At this point in the academy it should be somewhat clear that Grakn is not a graph database. So why a lesson about graph analytics?
Well the answer is that an entity-relationship conceptual model (thus a Grakn knowledge graph) can actually be represented in the form of a graph.
And if you have a graph, then it is often useful to be able to perform graph analytics.
A few words before going on
As you will see, it is quite straightforward to perform graph analytics with Grakn. There are two caveats though:
- Grakn is not a graph database, so to interpret a knowledge base with a underlying hypergraph structure as a common graph in order to perform propper graph analytics on it requires some getting used to.
- Using the results of graph analytics queries requires some programming expertise (except for the shortest path). So this is probably the most advanced topic covered so far in the Academy.
Imagine that each concept (i.e. an entity, a relationship or an attribute) is a node in your graph and two nodes are connected via an edge if there is a relationship in which both concept play a role. This is easier to visualise in some cases and requires a bit more imagination in other ones, but it is quite natural.
One last thing to keep in mind is that each Graph Analytics query type is different, so the results will look different for each query type. We will look at them one by one in the following sections.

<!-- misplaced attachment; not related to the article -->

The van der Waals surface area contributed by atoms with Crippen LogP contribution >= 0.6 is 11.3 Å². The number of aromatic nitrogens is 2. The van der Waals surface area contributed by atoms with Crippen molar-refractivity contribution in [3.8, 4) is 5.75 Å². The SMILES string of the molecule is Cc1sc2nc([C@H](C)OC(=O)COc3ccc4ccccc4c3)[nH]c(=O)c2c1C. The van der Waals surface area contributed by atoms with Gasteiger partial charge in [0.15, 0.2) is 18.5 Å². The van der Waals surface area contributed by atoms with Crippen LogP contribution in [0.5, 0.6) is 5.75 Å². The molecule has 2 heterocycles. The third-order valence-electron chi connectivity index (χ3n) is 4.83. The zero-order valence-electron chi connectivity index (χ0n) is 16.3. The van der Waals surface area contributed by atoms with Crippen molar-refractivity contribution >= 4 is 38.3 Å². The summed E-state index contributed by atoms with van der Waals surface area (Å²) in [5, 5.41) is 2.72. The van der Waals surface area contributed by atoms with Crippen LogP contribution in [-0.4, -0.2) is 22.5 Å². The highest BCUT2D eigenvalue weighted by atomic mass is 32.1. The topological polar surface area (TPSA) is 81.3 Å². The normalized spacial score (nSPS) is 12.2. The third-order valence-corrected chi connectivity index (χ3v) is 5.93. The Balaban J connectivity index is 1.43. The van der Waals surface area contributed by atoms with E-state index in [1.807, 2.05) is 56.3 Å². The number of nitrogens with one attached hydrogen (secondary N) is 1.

The shortest path, as the name suggests, finds the quickest way (if there is one) to get from one concept to another, looking for a path that only passes through instances of particular types that you specify.
The basic syntax for the shortest path query is
compute path from CONCEPT_ID1, to CONCEPT_ID2, in TYPES;
In the query
CONCEPT_ID2 refer to concept ids. These are identifiers that are assigned internally by the Grakn system. When you query for a concept in the Dashboard or the Graql Console, concept IDs will be returned in the response (they look like
V123456). If you are querying through the Graph visualiser, a click on any concept node will open a detail box on the top right corner of the dashboard containing the node id (and other useful information).
As for the other analytics queries, the
in TYPES part of the query is optional, if you do not specify it, Analytics will assume that all types are allowed so the result will be the shortest path within the whole graph (or better: one of the paths of smallest length).
An example: let us find the shortest path that links the company “ENI” to the country “UK” in our dataset. Run the following query in the dashboard
match $x isa company has name "ENI"; $y isa country has name "UK"; get;
Your result will contain two nodes holding their IDs. You could use one of the methods outlined above and copy the IDs somewhere, but there is a better way.
Click on an empty point of the background of the graph visualiser to make sure that no node is selected. Then CTRL+Click anywhere on the background and you will see a green rectangle extending from the mouse pointer. You can use this window to select multiple nodes at the same time: just drag it over both nodes currently shown as displayed below and click again on the background. This will select both ENI and the UK.
After this, you can right click one of the nodes and you will be able to select the “Shortest path” option. If you click on it, the
compute path query will be shown in the Graql editor ready for you to be launched or modified.
Running a path query in the Graph visualiser actually lets you see the path between the two nodes, as shown in the following screenshot:
The result of the same query on the Dashboard console is a bit less interesting, but it is analogous to the result you would get from a programmatic interaction with the Grakn server.